Globally, risk assets have enjoyed a solid rebound from last month’s sell-off. While this reflects improved market sentiment since mid-October, viewed from a broader perspective it also reflects increased volatility, which is tied to: (1) anxiety surrounding the long-anticipated end of quantitative easing in the U.S., (2) the uncertain timing of Federal Reserve interest rate increases and (3) concerns of renewed recession in the euro area that could undermine the global recovery. So far, these factors have contributed to constrained global equity performance for the year as a whole. But regardless of the worries and the corresponding gyrations, we are upbeat about the economic prospects for the U.S. and global economy as we near 2015.
In the U.S., employment continues to grow at a sustainable rate. The budget deficit has narrowed markedly and credit demand continues to improve (see “Bank Lending” chart). Soon the third quarter earnings season will come to an end and, on-the-whole, reports have quelled concerns about the negative effects of a stronger dollar on earnings and the fear that growth is slowing – both of which have held back U.S. equities recently. As reported in the November 14 issue of Factset Earnings Insight, average earnings growth reported for the S&P 500 was 7.9%. Over time, we expect these favorable trends in the U.S. economy to help push the world economy onto a healthier growth path in 2015. This should spur another global advance in stocks.
It’s worth noting that oil prices have declined between 25-30% this year (See “Oil prices” chart on next page). While the scale of the drop seems severe, it represents a break from price levels that were elevated due to geopolitical concerns and fundamentally out-of-sync with the supply-and-demand balance. Prices are now searching for a new equilibrium, in the face of opposing influences that include softening global growth rates, improving U.S. shale supply and a suspected price war among suppliers. As this process sorts out, we see the decline as decidedly pro-growth for the U.S. and other economies that depend on oil imports. It represents a windfall to consumers and a new tailwind to their spending.
Like we anticipated last month, the European Central Bank has finally reacted to the eurozone’s lackluster economic growth (0.6% annualized in third quarter) with promises of new stimulus, to potentially include sovereign bond purchases as needed. We are encouraged that this has minimized contagion to the financial system this year such as we saw in both 2011 and 2012. In very recent comments (11/17/2014), Draghi has sounded somewhat upbeat, noting that the region’s credit cycle appeared to be turning favorably. Nonetheless, the region’s economy may continue to struggle until policymakers allow more fiscal flexibility to revive aggregate demand, Russian sanctions are reduced and/or the global economy strengthens enough to pull the region out of its fragile state. Until clear improvement comes, the ECB may be compelled to increasing quantitative easing measures. It is one of the last options the central bank has left, and there is a rising chance they’ll announce a new easing program at their next meeting on December 4th.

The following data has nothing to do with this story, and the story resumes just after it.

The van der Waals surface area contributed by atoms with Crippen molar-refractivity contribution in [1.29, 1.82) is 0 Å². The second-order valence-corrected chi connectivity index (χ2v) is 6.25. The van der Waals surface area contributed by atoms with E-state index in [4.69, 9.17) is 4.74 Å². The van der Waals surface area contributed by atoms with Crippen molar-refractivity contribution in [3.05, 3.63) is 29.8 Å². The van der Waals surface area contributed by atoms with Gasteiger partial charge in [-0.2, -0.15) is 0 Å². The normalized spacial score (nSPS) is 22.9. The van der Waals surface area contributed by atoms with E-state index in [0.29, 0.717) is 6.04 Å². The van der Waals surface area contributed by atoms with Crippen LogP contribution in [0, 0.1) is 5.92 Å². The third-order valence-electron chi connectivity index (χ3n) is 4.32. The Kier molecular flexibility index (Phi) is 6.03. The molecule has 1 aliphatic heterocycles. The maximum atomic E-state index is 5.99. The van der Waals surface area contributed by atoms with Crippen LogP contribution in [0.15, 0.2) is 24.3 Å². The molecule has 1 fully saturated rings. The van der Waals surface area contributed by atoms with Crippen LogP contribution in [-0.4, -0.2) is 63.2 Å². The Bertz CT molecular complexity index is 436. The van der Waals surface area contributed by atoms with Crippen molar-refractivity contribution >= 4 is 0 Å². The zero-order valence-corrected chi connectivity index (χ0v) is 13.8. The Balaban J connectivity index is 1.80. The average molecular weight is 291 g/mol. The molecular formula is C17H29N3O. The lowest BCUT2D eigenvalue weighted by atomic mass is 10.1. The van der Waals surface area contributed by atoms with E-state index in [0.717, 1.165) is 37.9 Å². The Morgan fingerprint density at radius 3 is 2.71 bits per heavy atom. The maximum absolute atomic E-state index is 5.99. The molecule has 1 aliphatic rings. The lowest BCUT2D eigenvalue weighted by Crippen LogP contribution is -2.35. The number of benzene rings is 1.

Despite the eurozone’s issues, we feel the U.S. and most global equity markets are positioned for continuing strength. Third quarter earnings have fared better than many expected, and forward earnings momentum should continue to improve as the economic recovery solidifies. In aggregate, industry analysts are calling for 8.5% earnings growth for the S&P 500 over the next four quarters (Q42014-Q32015, source: FactSet Research). From a valuation perspective, the forward P/E ratio for the S&P 500 (see “S&P 500 Index” chart below) reflects reasonable value at 14.6, slightly below the 10-year average of 15. If the multiple stays steady and projected earnings play out as anticipated, large cap U.S. equities should produce high-single-digit returns in the year ahead. We think upside surprises to returns outside the U.S. are most likely to come from Europe, Japan, India and other select emerging market equities that have either underperformed relative to the U.S., or that implement new policies to encourage better growth going forward.